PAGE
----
Cyberbullying: Social media's darker side

India is the third biggest Facebook market with nearly four crore, 98 lakh Facebook users according to the social media company Socialbakers.

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India may have reason to celebrate its rising social media usage rankings, but it is yet to come to terms with its potential negatives, especially for teenagers, who form the bulk of the users in the country.

India is the third biggest Facebook market with nearly four crore, 98 lakh Facebook users according to the social media company Socialbakers. Semiocast, a social media monitoring tool, has rated India as the sixth highest user of Twitter. While globally the negative side of unmitigated use of social media is articulated, India has embraced social media without being too bothered about its possible hazards.

A Microsoft study early last month sounded off alarm bells when it revealed that more than 50% of the children in India using the net were either threatened or harassed online. The ‘Global Youth Online Behaviour Survey’ conducted by Microsoft, revealed that 53% of the surveyed children aged between eight and 17 in India admitted they were victims of cyber bullying.

Jacqueline Beauchere, author of the  ‘Global Youth Online Behaviour Survey’ said, “With the growing popularity of social networking, it is not surprising that we are seeing a new breed of socially engineered risks. When it comes to bullying, technology now provides a new platform on which behaviours ranging from meanness to cruelty can occur.”

Anup Girdhar, a cyber crime investigator, said that there were several cases of impersonation that occurred through social networking sites. “This may be triggered by jealousy or to harm someone’s reputation,” he averred. He advises not posting photographs on social networking sites since fraudsters often morph photographs and put them on other websites.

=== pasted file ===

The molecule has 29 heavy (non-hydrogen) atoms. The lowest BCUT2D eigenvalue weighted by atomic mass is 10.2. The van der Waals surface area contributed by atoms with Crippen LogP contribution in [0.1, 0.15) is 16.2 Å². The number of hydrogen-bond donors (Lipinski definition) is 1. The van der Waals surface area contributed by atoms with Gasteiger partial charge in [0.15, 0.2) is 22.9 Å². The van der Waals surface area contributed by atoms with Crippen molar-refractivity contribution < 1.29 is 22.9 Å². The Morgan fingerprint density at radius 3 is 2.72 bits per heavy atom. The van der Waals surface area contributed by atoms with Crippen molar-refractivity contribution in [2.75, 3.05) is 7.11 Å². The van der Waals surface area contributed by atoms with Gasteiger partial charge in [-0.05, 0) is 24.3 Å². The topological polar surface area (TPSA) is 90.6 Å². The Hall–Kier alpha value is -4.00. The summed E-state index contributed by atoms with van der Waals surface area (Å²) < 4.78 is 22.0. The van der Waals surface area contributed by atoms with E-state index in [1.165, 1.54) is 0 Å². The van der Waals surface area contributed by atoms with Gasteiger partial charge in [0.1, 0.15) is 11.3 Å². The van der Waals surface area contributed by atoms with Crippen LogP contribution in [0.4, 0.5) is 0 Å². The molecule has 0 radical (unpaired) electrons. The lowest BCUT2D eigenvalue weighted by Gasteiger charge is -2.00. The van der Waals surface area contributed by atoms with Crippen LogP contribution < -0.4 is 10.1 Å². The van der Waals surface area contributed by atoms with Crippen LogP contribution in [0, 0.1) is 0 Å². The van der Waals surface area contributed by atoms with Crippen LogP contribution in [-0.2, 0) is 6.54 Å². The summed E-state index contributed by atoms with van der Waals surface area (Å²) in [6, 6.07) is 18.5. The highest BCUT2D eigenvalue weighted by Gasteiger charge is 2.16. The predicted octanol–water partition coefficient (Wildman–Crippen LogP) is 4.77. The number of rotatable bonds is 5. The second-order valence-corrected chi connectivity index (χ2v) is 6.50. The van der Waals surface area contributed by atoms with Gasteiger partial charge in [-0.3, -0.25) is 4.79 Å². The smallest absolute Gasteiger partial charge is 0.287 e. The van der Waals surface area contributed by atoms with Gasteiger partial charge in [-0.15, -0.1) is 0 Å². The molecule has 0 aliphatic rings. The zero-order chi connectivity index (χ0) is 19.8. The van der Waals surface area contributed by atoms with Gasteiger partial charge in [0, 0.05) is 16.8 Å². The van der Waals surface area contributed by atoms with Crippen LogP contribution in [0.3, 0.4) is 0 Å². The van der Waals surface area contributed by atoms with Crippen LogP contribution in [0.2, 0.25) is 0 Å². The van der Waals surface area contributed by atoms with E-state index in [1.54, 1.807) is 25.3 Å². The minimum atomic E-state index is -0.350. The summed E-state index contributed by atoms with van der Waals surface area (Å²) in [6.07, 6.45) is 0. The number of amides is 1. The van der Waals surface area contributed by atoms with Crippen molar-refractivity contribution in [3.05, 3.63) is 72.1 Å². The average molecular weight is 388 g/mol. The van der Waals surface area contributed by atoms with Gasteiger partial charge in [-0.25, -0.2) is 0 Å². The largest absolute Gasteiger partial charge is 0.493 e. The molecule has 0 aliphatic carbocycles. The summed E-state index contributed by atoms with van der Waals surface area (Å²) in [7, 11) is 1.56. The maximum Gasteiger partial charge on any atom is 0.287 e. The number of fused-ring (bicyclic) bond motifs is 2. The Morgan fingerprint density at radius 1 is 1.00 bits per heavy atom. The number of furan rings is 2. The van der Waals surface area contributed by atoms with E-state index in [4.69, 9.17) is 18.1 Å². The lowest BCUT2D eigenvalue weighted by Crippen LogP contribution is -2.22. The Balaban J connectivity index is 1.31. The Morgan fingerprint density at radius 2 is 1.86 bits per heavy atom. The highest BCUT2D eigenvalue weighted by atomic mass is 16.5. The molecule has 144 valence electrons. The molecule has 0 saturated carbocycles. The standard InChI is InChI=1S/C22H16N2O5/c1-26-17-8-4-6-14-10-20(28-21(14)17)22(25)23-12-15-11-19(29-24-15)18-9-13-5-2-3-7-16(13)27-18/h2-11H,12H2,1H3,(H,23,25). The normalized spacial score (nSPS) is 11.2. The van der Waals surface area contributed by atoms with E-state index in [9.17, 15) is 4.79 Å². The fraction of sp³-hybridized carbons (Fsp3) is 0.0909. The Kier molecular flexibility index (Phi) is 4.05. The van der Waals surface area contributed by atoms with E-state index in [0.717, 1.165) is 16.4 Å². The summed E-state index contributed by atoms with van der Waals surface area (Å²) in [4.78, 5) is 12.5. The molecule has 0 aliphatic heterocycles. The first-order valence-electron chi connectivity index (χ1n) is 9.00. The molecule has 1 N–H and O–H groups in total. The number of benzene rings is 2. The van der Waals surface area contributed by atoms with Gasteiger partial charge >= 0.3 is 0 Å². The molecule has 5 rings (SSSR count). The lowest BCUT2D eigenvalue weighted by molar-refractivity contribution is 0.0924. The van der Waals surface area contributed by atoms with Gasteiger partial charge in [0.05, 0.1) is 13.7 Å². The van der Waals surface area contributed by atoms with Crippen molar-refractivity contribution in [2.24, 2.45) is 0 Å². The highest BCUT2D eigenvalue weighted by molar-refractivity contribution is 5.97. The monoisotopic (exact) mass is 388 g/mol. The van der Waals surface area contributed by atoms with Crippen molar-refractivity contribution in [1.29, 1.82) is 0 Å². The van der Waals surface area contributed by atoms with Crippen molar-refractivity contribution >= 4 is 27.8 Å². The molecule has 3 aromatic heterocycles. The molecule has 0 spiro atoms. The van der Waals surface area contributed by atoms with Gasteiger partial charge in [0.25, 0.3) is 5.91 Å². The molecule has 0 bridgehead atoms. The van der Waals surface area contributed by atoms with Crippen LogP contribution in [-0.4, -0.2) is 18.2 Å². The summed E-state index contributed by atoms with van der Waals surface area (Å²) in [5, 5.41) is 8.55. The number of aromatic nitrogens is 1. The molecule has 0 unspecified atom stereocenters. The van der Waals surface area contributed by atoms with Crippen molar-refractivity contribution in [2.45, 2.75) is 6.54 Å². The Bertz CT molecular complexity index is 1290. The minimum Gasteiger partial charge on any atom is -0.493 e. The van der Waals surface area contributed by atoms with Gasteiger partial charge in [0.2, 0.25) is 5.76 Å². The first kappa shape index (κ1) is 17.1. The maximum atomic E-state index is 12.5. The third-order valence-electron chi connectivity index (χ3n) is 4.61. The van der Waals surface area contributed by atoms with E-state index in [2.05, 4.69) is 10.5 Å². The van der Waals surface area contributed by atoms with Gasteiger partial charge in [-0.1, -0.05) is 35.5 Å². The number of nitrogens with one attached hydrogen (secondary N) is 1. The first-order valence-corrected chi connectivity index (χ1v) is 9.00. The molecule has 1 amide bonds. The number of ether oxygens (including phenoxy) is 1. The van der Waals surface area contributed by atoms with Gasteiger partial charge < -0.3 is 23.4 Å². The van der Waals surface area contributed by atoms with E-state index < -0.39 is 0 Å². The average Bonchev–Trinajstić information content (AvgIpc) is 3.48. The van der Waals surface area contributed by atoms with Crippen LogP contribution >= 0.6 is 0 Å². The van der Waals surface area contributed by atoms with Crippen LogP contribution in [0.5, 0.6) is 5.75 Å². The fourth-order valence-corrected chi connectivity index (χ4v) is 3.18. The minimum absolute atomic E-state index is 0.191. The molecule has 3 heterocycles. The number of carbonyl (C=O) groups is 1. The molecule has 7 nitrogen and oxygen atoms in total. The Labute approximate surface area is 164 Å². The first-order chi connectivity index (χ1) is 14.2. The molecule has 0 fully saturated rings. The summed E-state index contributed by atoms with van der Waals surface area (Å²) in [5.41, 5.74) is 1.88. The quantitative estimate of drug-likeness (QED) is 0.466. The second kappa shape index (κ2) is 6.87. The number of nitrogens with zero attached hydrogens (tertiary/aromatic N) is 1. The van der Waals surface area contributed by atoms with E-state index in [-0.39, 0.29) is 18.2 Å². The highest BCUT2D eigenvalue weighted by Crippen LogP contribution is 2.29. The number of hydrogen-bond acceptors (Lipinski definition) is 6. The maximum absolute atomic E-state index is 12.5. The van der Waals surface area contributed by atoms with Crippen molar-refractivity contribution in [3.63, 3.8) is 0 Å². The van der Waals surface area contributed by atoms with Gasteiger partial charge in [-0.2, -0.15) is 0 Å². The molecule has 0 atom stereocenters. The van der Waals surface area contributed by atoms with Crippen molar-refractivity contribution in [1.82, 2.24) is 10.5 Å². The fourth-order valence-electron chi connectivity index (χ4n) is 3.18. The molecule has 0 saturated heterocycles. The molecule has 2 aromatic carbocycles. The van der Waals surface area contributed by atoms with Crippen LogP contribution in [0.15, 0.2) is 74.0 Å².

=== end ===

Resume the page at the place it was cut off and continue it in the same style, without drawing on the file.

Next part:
India earlier witnessed stray social media negativity in one case leading to a tragic suicide. Last September, an MBA student of the Indian Institute of Management (IIM), Bangalore committed suicide after her boyfriend dumped her on Facebook.

A recent ‘Tata Consultancy GenY Survey 2011-2012’ of nearly 12,300 high schoolstudents across 12 Indian cities found that 85% of the students use Facebook. Dr Sameer Malhotra, head, department of mental health at Max Healthcare, said that many students whom he counselled at schools underwent cyber bullying through social networking websites.

He said that these sites have a tremendous impact on the self-esteem and mindset of children. On an average, Dr Malhotra treats two to three cases relating to emotional stress caused by social networking sites every day. He pointed out that many children were addicted to Facebook and spent nearly six to seven hours online.

Television is no longer the king as Socialogue, a survey on social mediatrends and behaviour, revealed that 56% of Indians would prefer giving up television than social networking sites. It revealed that nearly 37% people preferred a large network of friends as compared to close friends.

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